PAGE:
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Review of The Divine Comedy’s Neil Hannon at Greenwich Summer Sessions ****
3:05pm Thursday 28th July 2011
By Mark George

GREENWICH’S Summer Sessions got under way with The Divine Comedy’s Neil Hannon performing a solo show.

Arriving on stage dressed like a commuter on his way to work, Hannon clutched his songbook in one hand as if it was his briefcase.

But not many other men in grey suits could entertain the crowd at the Old Royal Naval College with an hour and 50 minutes of witty banter and 24 songs about love, cricket and a certain coach company.

Neil Hannon delighted his fans at Greenwich Summer Sessions, playing all the tracks from his latest album

Hannon began with an announcement hoping the crowd enjoyed his most recent album, Bang Goes The Knighthood, as he would be playing it in its entirety before launching into a fantastic performance of opening track Down In The Street Below. View full article »


The Divine Comedy – review
Old Royal Naval College, London
Caroline Sullivan, Wednesday 27 July 2011 18.48 BST

Trust Neil Hannon to find a venue grand enough to accommodate his pop symphonies. Wren’s 17th-century hospital-turned-college – home to the Greenwich Summer Sessions, of which this was the opening night – was a fitting backdrop for the florid twists and turns of his Divine Comedy catalogue: at one end, colonnaded splendour; at the other, a view of Canary Wharf across the Thames. Neither end escaped his notice. In tribute to the college’s stateliness, he toasted his audience with Pimm’s, then drawled: “We have a marvellous view of the financial district. This song is for them.” It was called The Complete Banker.

There was more drollery where that came from. Performing solo brings out the joker in Hannon, whose relentless wryness suggests he goes through life with an eyebrow perpetually arched. That’s also the default setting of his lyrics: if you hadn’t known he was a master of portraying the British middle classes as Pooterish fumblers, you did after two hours and 20 songs.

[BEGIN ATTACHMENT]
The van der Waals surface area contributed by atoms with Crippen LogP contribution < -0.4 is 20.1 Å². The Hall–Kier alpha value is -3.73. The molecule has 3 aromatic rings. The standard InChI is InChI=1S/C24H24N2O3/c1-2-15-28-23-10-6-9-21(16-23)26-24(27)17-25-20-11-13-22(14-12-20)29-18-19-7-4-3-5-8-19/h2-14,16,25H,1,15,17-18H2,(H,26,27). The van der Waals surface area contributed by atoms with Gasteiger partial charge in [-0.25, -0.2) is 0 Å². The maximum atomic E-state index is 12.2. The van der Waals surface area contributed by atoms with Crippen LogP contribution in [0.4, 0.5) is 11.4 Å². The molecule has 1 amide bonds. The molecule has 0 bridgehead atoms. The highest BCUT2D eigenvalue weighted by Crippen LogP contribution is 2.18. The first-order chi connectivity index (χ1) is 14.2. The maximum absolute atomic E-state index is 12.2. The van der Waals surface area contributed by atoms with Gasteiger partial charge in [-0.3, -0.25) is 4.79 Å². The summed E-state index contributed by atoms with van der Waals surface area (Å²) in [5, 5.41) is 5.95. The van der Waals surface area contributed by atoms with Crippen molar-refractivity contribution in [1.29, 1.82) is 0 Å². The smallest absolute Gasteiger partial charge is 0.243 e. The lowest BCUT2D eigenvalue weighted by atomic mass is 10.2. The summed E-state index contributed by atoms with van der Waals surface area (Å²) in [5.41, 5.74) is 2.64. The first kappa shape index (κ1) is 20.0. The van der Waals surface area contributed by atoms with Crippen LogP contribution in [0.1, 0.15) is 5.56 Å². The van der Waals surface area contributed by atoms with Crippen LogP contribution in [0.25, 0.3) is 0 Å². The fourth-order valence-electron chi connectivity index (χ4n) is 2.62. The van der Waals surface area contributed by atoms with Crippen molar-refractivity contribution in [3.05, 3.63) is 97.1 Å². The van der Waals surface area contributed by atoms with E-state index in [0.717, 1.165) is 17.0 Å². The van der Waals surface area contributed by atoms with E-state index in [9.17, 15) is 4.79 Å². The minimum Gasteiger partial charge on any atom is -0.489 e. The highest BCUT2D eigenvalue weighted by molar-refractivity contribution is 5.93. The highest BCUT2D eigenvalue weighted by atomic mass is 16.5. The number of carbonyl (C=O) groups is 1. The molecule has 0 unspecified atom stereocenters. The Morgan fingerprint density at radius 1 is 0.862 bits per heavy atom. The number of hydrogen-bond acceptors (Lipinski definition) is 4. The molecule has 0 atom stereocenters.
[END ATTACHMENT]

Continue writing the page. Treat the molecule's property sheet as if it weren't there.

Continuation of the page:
Hannon played his current album, Bang Goes the Knighthood, in its entirety, his piano taking the place of the album’s orchestral arrangements. Noting that audiences find it hard to clap in time to At the Indie Disco (such irony!), he produced a metronome, and kept the comedy flowing by inviting a fan to tell a joke during I Like.

Throughout these frolics, and the run of hits that comprised the second half of the show, Hannon was both charming host and serious artist. An accomplished pianist and decent crooner, he made even the vaudeville larkiness of National Express seem commanding. There’s got to be a medal, if not a knighthood, for a performer who can do that.

Divine Comedy/Jose Gonzalez, Old Royal Naval College – review
By André Paine
27 Jul 2011

Neil Hannon’s songs hit the West End this Christmas in his Swallows and Amazons musical. This open-air show was a chance to see The Divine Comedy frontman going solo with his more grown-up material.

The series was opened by José González, bookended by giant inflatable daisies for reasons known only to the organisers. González sat plucking his acoustic guitar and delivering a mumbled vocal, even on Kylie Minogue’s Hand on Your Heart. He was often spellbinding, though somewhat samey.

That wasn’t a problem for Hannon. Playing current album Bang Goes the Knighthood in full may have been bloody-minded but it showed his range. Sitting at a piano, he pointed out the “marvellous view of the financial district” and dedicated The Complete Banker to its denizens. There was also the breezy At the Indie Disco, Island Life, an enjoyable offcut from his musical, and the album title track about perversion in high places.